Movie Review: Red 2
I loved the first “Red,” (Retired-Extremely Dangerous) an over-the-top and comically combustible ride, and looked forward to the sequel. But too much “Red” may not necessarily be a good thing.
“Red 2” continues to follow the spy-adventures of retired CIA operative, Frank (Bruce Willis, “A Good Day to Die Hard“), bug-eyed girlfriend Sarah (Mary-Louis Parker), old buddy Marvin (John Malkovich), and MI6 cohort Victoria, Helen Mirren (“The Debt“).
This time the gang goes international – Paris, London, Moscow. They’re tracking down a bomb smuggled and planted in Moscow during the Cold War. In a document leak, Frank’s and Marvin’s names have been falsely linked to it. They’re branded as domestic terrorists and pursued by intelligence agencies, including a contract killer, Han (Byung-hun Lee).
They encounter Frank’s former flame, Katja (Catherine Zeta-Jones, “Side Effects“), an agent with Russian intelligence. They eventually find the architect of the device, Dr. Bailey, Anthony Hopkins (“Thor“). Bailey has been locked up for over 30 years; there’s a reason for it and it may not be what you think it is.
The movie is an action comedy, it’s packed with action, but with an emphasis on comedy. As basket-case Marvin, Malkovich supplies a lot of one-liners. Willis still has that cool guy persona, a guy who can cleverly defeat a dozen armed men with ease. Parker has a much more prominent role in this installment and becomes an integral part of the team. Han rounds up the group and is a good addition as an outcast. Brian Cox makes a cameo as a KGB agent and Mirren’s partner in love. The most sophisticated of the bunch is Mirren. Her chic, ice-cold portrayal is hard to beat. She doesn’t miss a beat; be it disposing of a body in a bath tub, dishing out relationship advice, or firing dual guns in a fast-spinning car.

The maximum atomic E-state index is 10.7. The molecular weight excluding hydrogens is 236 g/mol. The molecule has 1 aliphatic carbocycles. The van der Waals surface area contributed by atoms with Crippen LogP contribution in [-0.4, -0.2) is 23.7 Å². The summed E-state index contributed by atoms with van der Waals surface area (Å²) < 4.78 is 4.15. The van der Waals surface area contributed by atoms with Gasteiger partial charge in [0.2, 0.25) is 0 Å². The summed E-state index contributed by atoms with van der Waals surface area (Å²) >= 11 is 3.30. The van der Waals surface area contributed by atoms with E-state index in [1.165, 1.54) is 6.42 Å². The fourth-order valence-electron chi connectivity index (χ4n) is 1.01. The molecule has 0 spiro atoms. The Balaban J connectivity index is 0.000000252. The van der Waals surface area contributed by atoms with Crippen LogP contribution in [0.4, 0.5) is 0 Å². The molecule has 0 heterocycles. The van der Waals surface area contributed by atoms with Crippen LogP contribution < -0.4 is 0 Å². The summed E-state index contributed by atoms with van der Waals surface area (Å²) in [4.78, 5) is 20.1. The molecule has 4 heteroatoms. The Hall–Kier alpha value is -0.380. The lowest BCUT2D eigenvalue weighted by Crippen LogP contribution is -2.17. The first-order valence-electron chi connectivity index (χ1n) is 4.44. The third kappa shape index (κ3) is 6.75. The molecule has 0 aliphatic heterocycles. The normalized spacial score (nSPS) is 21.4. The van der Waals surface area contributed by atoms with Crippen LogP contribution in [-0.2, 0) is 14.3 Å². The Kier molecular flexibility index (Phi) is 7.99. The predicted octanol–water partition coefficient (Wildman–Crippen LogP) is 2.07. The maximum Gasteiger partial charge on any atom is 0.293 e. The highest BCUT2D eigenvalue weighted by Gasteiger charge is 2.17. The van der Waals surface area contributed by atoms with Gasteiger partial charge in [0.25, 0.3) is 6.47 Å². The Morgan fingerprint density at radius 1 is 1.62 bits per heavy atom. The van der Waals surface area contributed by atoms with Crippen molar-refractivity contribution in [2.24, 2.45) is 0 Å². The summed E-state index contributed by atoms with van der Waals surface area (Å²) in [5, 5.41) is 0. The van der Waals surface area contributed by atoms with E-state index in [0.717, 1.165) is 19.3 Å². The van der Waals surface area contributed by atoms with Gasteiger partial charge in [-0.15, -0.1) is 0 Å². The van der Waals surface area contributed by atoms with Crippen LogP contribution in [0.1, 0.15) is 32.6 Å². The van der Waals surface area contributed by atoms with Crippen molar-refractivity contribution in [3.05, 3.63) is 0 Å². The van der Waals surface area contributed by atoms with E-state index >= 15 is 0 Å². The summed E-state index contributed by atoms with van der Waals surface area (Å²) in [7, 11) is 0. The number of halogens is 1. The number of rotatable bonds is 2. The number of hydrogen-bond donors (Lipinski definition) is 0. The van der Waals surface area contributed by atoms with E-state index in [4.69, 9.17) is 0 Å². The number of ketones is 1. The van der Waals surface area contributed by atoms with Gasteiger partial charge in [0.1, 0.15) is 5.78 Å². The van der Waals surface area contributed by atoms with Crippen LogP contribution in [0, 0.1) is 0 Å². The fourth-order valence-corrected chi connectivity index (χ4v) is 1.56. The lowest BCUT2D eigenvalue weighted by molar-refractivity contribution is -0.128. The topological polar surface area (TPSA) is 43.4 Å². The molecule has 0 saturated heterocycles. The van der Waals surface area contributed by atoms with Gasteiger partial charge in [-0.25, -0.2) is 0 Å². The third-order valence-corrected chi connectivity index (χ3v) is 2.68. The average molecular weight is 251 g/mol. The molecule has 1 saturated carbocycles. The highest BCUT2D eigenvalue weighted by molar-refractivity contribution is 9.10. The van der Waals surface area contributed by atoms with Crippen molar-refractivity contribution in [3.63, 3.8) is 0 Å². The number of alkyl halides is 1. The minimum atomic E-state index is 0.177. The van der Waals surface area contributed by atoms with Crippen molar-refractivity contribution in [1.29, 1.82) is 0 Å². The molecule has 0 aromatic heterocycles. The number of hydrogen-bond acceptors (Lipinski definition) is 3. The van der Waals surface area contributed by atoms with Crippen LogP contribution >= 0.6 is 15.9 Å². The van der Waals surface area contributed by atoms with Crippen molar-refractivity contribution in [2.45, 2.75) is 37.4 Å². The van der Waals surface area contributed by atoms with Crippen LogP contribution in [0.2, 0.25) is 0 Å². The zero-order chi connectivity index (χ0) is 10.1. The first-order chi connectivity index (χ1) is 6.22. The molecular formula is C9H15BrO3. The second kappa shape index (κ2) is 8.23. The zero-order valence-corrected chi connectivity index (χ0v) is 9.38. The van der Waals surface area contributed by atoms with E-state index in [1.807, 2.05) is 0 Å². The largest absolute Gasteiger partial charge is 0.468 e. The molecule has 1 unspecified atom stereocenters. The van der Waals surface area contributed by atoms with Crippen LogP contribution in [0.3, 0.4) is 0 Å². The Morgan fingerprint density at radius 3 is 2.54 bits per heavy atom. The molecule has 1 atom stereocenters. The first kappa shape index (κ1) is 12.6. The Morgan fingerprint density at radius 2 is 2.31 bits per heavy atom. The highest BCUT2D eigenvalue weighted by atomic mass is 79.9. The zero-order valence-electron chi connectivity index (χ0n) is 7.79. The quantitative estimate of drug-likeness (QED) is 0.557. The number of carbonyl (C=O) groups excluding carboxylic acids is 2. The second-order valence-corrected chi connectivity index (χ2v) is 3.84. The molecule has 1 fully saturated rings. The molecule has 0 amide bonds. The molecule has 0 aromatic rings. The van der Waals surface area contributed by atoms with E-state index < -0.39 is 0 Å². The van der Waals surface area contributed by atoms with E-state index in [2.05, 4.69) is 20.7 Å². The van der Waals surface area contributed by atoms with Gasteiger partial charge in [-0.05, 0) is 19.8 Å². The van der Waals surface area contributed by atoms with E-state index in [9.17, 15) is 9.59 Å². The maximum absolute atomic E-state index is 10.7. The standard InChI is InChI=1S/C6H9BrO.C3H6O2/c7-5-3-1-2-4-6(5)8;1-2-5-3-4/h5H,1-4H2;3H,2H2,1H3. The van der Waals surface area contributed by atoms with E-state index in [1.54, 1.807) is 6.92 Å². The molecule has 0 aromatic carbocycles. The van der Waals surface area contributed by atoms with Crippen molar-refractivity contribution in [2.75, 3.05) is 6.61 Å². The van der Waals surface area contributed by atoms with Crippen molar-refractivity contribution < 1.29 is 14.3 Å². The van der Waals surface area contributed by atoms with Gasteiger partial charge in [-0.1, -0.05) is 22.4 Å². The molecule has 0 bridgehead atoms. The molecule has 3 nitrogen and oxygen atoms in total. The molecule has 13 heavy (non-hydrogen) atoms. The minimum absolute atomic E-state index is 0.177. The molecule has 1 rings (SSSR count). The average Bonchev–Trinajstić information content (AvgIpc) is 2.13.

There are a couple of cool car stunts. One in full speed with Mirren as a passenger and Lee in the driver’s seat involving a trailer truck. The other with Willis stepping right into the car and driving as Zeta-Jones is moving out and into the passenger’s seat; a homage to the first movie where Willis steps out of a spinning car and onto his feet shooting bullets.
While the first installment is fresh and fluid, “Red 2” feels segmented and bloated. There are also nonsensical resolutions where you’re expected to buy things without knowing how they come about. Too much spotlight is shined on Frank’s and Sarah’s comedic relationship, and one-upmanship with Katja. It becomes too silly for its own good. The cast members have terrific chemistry, but you may not get the nuances among the relationships unless you see the first one.
If you’ve never seen the original “Red,” you will still enjoy “Red 2” because of the action, comedy and chemistry. It could have been much better, but it’s passable entertainment.
Copyright (c) 2013. Nathalia Aryani.
Nathalia Aryani is a business manager, foreign language translator, film columnist and travel/lifestyle writer. She can be reached at firstname.lastname@example.org. Nathalia owns a movie blog, The MovieMaven (http://sdmoviemaven.blogspot.com). Twitter: http://twitter.com/the_moviemaven